VUV Analytics, Inc. has demonstrated the ability to improve the accuracy of hydrocarbon compound characterisation in gasoline range samples using its VUV PIONA+ product solution. Reporting errors often encountered in detailed hydrocarbon analysis (DHA) using fl ame ionization detection (FID), such as peak misidentifi cation and unresolved co-elutions, can be overcome using VUV spectral matching and deconvolution. Additionally, VUV eliminates traditional DHA requirements for sub-ambient oven temperature programs and column pre-tuning.

utilises single-column gas chromatography (GC) combined with vacuum ultraviolet (VUV) spectroscopy to provide accurate compound speciation up to C6 and bulk compound class characterisation at higher carbon numbers. In addition, specifi c analytes throughout the chromatogram such as individual oxygenates or aromatics belonging to the BTEX complex can be speciated. The product solution combines a VGA-100, the world’s fi rst VUV absorption GC detector, with the automated software analysis of VUV AnalyzeTM


GC-VUV absorbance data is three dimensional (time, absorbance, wavelength) and specifi c to compound chemical structure. Chromatographic co-elution events common to DHA can be addressed using VUV spectral matching and software deconvolution. VUV absorbance spectra are typically highly structured and distinct for individual compounds, yet exhibit the intuitive property of having similar features when measuring related compound classes.

The VUV AnalyzeTM engine implements equations and fi t

procedures that result in deconvolution of absorbance spectra that contain contributions from multiple species, is capable of binning and storing response contributions from each deconvolution analysis, and reporting a combined total response at the end of the analysis. The data processing includes a database library of VUV reference spectra, compound class information, density, approximate retention index values, relative response factors for each hydrocarbon class, and relative response factors for individually reported compounds. Compound class or specifi c compound concentrations can be reported as mass or volume percent.

An example of a GC-VUV deconvolution important to hydrocarbon analysis can be seen in the zoomed-in GC-VUV chromatogram of Figure 1. The co-elution of benzene and 1-methylcyclopentene shown resulted from a gasoline sample run with a 100-meter column (100% poly(dimethyl siloxane) phase, 0.25mm ID, 0.5µm fi lm thickness). Neither a tuned pre-column nor sub-ambient start temperature was used. VUV software deconvolution was performed during post-run analysis to achieve accurate quantitation of both compounds. A reconstructed chromatogram is overlaid to display the relative proportion of benzene and 1-methylcyclopentene in the co-eluting peak. Numerous other co-elution events in gasoline samples can be resolved using VUV PIONA+. Figure 1 inset demonstrates how the unique spectral signatures of compounds in the VUV wavelength range (125 – 240 nm) enable identifi cation and deconvolution of co-eluting analytes.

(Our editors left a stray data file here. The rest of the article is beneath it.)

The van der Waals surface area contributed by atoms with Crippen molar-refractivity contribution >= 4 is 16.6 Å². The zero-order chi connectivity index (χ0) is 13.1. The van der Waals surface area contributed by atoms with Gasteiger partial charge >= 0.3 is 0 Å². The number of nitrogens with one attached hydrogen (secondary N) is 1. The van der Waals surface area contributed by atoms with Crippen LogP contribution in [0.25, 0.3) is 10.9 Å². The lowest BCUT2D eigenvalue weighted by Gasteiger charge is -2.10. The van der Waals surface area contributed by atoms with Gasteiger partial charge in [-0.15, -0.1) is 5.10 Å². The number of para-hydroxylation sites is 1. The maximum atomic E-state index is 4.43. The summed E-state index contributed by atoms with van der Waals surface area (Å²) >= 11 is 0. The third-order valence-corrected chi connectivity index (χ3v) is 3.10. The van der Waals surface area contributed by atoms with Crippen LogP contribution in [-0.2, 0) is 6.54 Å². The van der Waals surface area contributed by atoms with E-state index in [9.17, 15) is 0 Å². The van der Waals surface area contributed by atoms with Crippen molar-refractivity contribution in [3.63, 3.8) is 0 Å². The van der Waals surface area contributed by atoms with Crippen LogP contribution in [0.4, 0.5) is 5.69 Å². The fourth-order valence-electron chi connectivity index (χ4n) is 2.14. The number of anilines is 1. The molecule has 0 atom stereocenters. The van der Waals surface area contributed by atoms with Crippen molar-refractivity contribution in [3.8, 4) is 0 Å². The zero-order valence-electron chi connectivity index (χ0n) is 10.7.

The co-elution of toluene and 2,3,3-trimethylpentane is another chromatographic separation challenge commonly encountered

with hydrocarbon analysis methods. ASTM Method D6730 recommends tuning a 5% phenyl pre-column to provide better separation of these compounds. ASTM Method D6729 uses a sub-ambient temperature start to enhance separation of early eluting compounds, but only achieves separation of toluene and trimethylpentane for a limited range of concentrations. Figure 2 shows the deconvolution of toluene and 2,3,3-trimethylpentane by VUV AnalyzeTM

of these co-eluting compounds was accomplished using a 100-meter column (100% poly(dimethyl siloxane) phase, 0.25mm ID, 0.5µm fi lm thickness) and deconvolution, with no sub-ambient start conditions or pre-column tuning.

. Analyte spectral profi les are fi t with VUV library

spectra to provide the identities and relative concentrations of the co-eluting compounds. The spectral fi ts at the front and back of the co-elution are given at the bottom of the fi gure. The resolution

Complete chromatographic separation of all analytes using either ASTM D6729 or ASTM D6730 is impossible. The result in the previous example is the potential over-reporting of toluene when a signifi cant amount of 2,3,3-trimethylpentane is present. Even when suffi cient separation of early eluting analytes is achieved, it is not possible to separate all of the later eluting compounds. Further over-reporting of aromatics can occur when the sample contains

Figure 1: GC-VUV chromatogram of gasoline sample zoomed-in to show the co-elution of benzene and 1-methylcyclopentene. A chromatographic shoulder starting at 24 minutes is observed from the full range absorbance (125 – 240 nm) response. The deconvolution performed by VUV software during post-run analysis is overlaid to display the relative proportion of both compounds. The VUV Absorbance spectra of benzene and 1-methylcyclopentene are overlaid in the fi gure inset to demonstrate how their unique spectral profi les enable straightforward identifi cation and deconvolution.


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